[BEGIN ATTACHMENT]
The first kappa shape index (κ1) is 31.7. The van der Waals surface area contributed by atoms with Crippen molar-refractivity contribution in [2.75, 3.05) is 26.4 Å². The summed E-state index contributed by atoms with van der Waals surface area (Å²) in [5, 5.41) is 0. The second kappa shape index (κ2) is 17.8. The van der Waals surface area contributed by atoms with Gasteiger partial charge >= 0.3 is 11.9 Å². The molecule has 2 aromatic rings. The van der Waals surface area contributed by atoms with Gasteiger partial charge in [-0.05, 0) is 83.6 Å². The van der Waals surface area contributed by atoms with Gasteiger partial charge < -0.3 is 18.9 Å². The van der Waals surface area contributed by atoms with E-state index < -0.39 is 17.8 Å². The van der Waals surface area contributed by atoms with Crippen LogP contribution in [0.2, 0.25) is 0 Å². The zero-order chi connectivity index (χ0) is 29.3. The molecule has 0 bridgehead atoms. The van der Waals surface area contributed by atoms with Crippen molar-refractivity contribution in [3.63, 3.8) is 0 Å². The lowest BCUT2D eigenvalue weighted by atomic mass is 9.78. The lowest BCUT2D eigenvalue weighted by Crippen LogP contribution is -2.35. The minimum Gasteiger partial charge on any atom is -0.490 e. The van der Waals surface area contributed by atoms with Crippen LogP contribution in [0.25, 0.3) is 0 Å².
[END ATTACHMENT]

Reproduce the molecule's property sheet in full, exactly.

The first kappa shape index (κ1) is 31.7. The van der Waals surface area contributed by atoms with Crippen molar-refractivity contribution in [2.75, 3.05) is 26.4 Å². The summed E-state index contributed by atoms with van der Waals surface area (Å²) in [5, 5.41) is 0. The second kappa shape index (κ2) is 17.8. The van der Waals surface area contributed by atoms with Gasteiger partial charge >= 0.3 is 11.9 Å². The molecule has 2 aromatic rings. The van der Waals surface area contributed by atoms with Gasteiger partial charge in [-0.05, 0) is 83.6 Å². The van der Waals surface area contributed by atoms with Gasteiger partial charge < -0.3 is 18.9 Å². The van der Waals surface area contributed by atoms with E-state index < -0.39 is 17.8 Å². The van der Waals surface area contributed by atoms with Crippen LogP contribution in [0.2, 0.25) is 0 Å². The zero-order chi connectivity index (χ0) is 29.3. The molecule has 0 bridgehead atoms. The van der Waals surface area contributed by atoms with Crippen molar-refractivity contribution in [3.63, 3.8) is 0 Å². The lowest BCUT2D eigenvalue weighted by atomic mass is 9.78. The lowest BCUT2D eigenvalue weighted by Crippen LogP contribution is -2.35. The minimum Gasteiger partial charge on any atom is -0.490 e. The van der Waals surface area contributed by atoms with Crippen LogP contribution in [0.25, 0.3) is 0 Å².